The concept behind and intent of the BPC are to increase inclusivity and lower barriers to participation. The organizers are sensitive to concerns about the historical incidence of resource-rich entities benefiting at the expense of researchers and organizations with access to domestic species and breeds that would enhance the pangenome project. We are committed to avoiding the appearance or actuality of this problem, while also reaching out to promote the inclusion of historically under-represented geographic areas. Sequencing resources and computational infrastructure are available through the US Department of Agriculture to support interested researchers in these communities through this effort specifically. Although the USA and some other members’ countries are not signatories to the Nagoya Protocol (, the BPC will adhere to the spirit of the access, benefit sharing, and compliance obligations of the protocol ( The intent of the BPC is threefold: to facilitate bovine research in under-represented research communities, to support research programs through the judicious allocation of consortium resources, and to advise collaborators on the best practices for genome assembly and subsequent data analysis. We emphatically do not intend to “take over” any project, nor will we insist on any particular position in an authorship list. All data and analysis produced by the BPC will be considered the property of the sample provider, with full access and availability throughout the life of the project. The details of each collaboration will depend highly on the desires and situation of participants; however, the BPC’s driving goal is to facilitate the successful outcomes of a project to benefit the sample provider and the cattle research community as a whole. The only requirements are that the data is intended to be public within a year’s time of the assembly and that the assembly can be included in a public pangenome resource. The pangenome publication(s) resulting would acknowledge each constituent assembly and include authorship for participants if they desire. There is no intent to interfere with or prevent publication of individual genome assemblies or analysis, or pangenome constructions/representations with subsets of breeds. Rather, the ultimate goal is for the members of the BPC to lead the creation of a definitive community-standard representation that can be the basis of inter-study comparisons. Since we mandate that BPC participants keep direct ownership over the direction of their projects, they are able to pursue the specialized research into domestic or heritage breeds that they desire while still making substantial contributions to global cattle genome research efforts.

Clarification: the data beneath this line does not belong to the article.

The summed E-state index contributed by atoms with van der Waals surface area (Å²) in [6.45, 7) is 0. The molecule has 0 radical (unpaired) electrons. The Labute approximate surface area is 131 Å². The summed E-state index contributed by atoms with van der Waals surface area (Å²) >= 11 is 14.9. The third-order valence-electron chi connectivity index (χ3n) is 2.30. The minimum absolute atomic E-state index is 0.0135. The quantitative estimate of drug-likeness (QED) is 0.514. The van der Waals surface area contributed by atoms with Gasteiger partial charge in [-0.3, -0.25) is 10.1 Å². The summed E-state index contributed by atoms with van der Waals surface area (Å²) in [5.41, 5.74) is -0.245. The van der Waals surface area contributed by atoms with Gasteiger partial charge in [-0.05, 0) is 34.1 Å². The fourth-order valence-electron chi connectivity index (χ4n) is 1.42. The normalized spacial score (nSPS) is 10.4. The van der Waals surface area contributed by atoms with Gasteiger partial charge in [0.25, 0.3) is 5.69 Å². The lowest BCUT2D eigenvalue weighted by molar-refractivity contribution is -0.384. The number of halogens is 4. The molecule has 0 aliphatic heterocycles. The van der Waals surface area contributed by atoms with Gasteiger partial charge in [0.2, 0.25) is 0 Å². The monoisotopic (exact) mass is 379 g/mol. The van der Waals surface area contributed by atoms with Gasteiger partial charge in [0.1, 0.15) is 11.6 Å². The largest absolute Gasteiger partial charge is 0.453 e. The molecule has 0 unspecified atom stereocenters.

We recognize that public accessibility to component genome assemblies and user-friendly interfaces for making use of pangenome representation(s) in genomic studies are critically important to the success of the effort. We propose to join ongoing efforts at Ensembl and NCBI or initiate new ones as needed, in close concert with those data repositories to ensure open access and facilitate broad utility, and to provide a means for improving uniformity among disparate assembly efforts. We also plan to reach out to the FAANG initiative to enable sharing of resources that could be useful in the quality assessment of genome content [9, 25]. The creation, presentation, and application of pangenome representations of species genomes is an area of active investigation, and best practices are not yet fully agreed upon. New standards including, for example, the rGFA format for representing a reference pangenome graph [26], will be incorporated as they emerge and are refined. However, all emerging methods for representing pangenomes depend on sequence data and assemblies for a broad representation of the species, and thus, there is no advantage in waiting until a consensus is achieved to begin the collection of the underpinning data. One major consideration is that the input tissue type or DNA extraction method greatly influences the resulting quality of the DNA sequence from a sample. We recognize that it may not always be possible to obtain ideal samples for a breed, and there will be no absolute requirements for samples to meet all of our listed criteria provided that there are means to legally and ethically source them. The ideal sample is one that (1) is amenable to DNA extraction for long-read sequencing (i.e., not liver, hair roots, highly cartilaginous tissues, or tissues with high-fat content), (2) is free of concerns about pathogenic infections that prevent shipping to a sequencing laboratory (e.g., foot and mouth disease (FMD) virus, tuberculosis, or babesia), and (3) is large enough to support extraction of sufficient DNA for “greedy” long-read sequencing platforms/procedures. The use of long-read technologies vastly improves the contiguity, accuracy, and utility of de novo assemblies [17, 27] for the construction of pangenome representations. The latest assembly methods produce haplotype-resolved assemblies of two breeds from a single sample at a marginal increase in cost and reduced effort through the use of F1 animals produced by crossing breeds [4, 28]. These methods produce the most contiguous and accurate assemblies; therefore, a goal of the pangenome project includes a collection of F1 crosses between breeds where possible. Later-generation crossbred individuals will not be targeted for inclusion so long as the progenitor breeds are represented in the pangenome. Where the progenitors are not able to be sampled, crossbreds may be an appropriate way to capture missing diversity.